First of all let me define “queenification.” I mean a certain style of writing in entertainment journalism or commentary specifically in which the subject is vaunted as having succeeded over and beyond expectations, and is all the more admirable for her success. You can get a flavor of it from perusing articles about Lizzo: “Lizzo is the queen of self love anthems and endless bops,” “Lizzo is the Queen of TikTok,” “Lizzo: The Queen of Body Positivity.” Generally referring to the subject as the “queen” of whatever field or subject she works in is a signal that the piece is going to be almost uniformly positive. “Elisabeth Moss Is the Queen of Peak TV,” for example, is more than 5,000 words long, and only one of those words is “Scientologist.”
Blackpink has been getting queenified treatment in entertainment media this year—“It is always a good time to get walked all over by the ladies of Blackpink,” declared Vulture when “How You Like That” was released—and I’ve been less than impressed with all of it. But I didn’t write anything, since I can’t swear that this isn’t just all sour grapes on my part. I don’t like Blackpink’s music; that’s not a secret. (Except “Whistle”. I still think “Whistle” is a very good song.) And I’ve been following Korean idol pop long enough to have loved, and written about, hard-working and talented female groups that have dissolved without having received even a fraction of Blackpink’s favorable coverage. So it could be that I’m flattering myself for taking my unfounded biases and calling them thoughtful against-the-tide criticism.
But yesterday I read Kate Halliwell’s Ringer essay on Light Up the Sky, the new Netflix documentary on Blackpink, and finally managed to start putting into words what’s bothering me beyond “But Blackpink doesn’t deserve it.” Queenifying writing is silly, but in this particular case it also risks rewarding the Korean idol pop industry for keeping its most unsavory and unfair aspects under wraps.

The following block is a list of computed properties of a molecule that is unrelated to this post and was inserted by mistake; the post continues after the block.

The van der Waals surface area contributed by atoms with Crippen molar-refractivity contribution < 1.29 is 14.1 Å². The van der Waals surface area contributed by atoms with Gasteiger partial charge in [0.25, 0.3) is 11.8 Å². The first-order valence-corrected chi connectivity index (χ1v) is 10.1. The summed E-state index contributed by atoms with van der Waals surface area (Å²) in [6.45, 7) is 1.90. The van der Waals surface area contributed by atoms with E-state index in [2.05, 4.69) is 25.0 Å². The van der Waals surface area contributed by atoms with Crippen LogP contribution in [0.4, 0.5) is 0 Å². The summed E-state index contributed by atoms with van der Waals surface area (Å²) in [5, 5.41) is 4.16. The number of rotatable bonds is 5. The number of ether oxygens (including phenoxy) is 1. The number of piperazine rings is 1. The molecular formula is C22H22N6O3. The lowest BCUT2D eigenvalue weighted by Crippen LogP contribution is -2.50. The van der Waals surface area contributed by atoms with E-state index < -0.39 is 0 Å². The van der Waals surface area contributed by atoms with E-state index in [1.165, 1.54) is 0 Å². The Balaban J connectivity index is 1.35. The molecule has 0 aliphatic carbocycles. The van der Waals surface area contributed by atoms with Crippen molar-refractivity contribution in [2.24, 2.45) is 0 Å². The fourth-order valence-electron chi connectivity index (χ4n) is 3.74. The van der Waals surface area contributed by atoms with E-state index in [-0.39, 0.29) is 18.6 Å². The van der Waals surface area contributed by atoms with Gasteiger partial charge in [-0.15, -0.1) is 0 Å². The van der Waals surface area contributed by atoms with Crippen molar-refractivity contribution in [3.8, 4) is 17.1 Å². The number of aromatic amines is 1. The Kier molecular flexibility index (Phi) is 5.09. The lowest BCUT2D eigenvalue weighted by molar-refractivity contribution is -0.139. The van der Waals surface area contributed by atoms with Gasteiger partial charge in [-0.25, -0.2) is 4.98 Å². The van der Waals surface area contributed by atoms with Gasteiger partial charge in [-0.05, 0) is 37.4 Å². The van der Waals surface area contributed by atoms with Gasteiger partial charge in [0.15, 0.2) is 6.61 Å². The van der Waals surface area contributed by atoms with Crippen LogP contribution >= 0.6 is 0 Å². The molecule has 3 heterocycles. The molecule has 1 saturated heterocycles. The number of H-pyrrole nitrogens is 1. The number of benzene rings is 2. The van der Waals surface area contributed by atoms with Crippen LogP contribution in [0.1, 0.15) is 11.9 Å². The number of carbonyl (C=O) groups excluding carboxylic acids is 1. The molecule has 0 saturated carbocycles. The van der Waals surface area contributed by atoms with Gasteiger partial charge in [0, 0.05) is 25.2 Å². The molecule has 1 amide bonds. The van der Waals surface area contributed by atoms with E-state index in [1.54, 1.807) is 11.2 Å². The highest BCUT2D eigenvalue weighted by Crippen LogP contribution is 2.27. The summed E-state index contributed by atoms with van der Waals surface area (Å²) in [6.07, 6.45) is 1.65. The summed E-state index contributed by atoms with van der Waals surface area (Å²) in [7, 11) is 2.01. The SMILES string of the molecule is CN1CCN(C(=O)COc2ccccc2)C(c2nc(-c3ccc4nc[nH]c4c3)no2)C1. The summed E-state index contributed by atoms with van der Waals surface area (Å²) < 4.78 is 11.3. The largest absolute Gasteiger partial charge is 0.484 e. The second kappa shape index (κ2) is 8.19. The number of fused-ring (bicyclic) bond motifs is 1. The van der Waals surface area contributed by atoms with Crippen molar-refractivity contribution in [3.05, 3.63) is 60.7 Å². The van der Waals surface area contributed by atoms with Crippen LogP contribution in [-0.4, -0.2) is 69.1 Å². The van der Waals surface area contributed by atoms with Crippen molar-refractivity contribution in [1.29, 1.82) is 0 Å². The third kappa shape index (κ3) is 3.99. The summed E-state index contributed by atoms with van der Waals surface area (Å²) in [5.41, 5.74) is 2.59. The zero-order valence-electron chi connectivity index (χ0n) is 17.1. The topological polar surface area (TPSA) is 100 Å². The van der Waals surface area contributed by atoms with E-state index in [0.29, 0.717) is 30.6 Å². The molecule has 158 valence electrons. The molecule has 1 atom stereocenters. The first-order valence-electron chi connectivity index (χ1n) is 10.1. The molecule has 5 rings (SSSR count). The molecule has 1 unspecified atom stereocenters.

Now, I need to be crystal clear as to my complaints about Halliwell’s essay. One, I like Halliwell’s work; that’s why I scrolled down the Ringer’s page to click on her byline in the first place. She’s clearly knowledgeable about Korean idol pop, and her “BTS Hair Matrix,” for example, is like well-written comfort food. Two, while Halliwell has done interviews, this particular piece is not journalism, in the sense of shoe-leather reporting, here’s-Fact-A-and-here’s-Fact-B-Which-Maybe-Complicates-A. Halliwell is clearly writing as a fan-commentator, not as a reporter. So if she emphasizes some facts about Blackpink and doesn’t mention others, she’s not lying or being deceitful; she’s making an argument, and emphasizing some facts and obscuring others is what making an argument is. She’s professional and reasoned. That’s not the problem.
The underlying argument Halliwell brings to her discussion of the Blackpink documentary is that Western media coverage of Korean idol pop has been frequently sexist, reductive, and pruriently gloomy, and this documentary, by keeping the focus on Jennie, Rosé, Lisa, and Jisoo as individuals with distinct personalities, works as a corrective to that. This is absolutely a fair criticism, and it’s a good development that groups such as Blackpink and BTS (and ATEEZ and Monsta X and Twice) are beginning to get the same kind of profiles and general entertainment reporting as their Western counterparts have always received. By the same token, Halliwell dislikes it when Western media focuses too closely on the “dark side” of K-pop, because it then frames the idols themselves as interchangeable victims or dupes. That is also a fair criticism. She doesn’t bring up last year’s Bloomberg feature, to take one example, but she could have; it didn’t do a good job with its subject.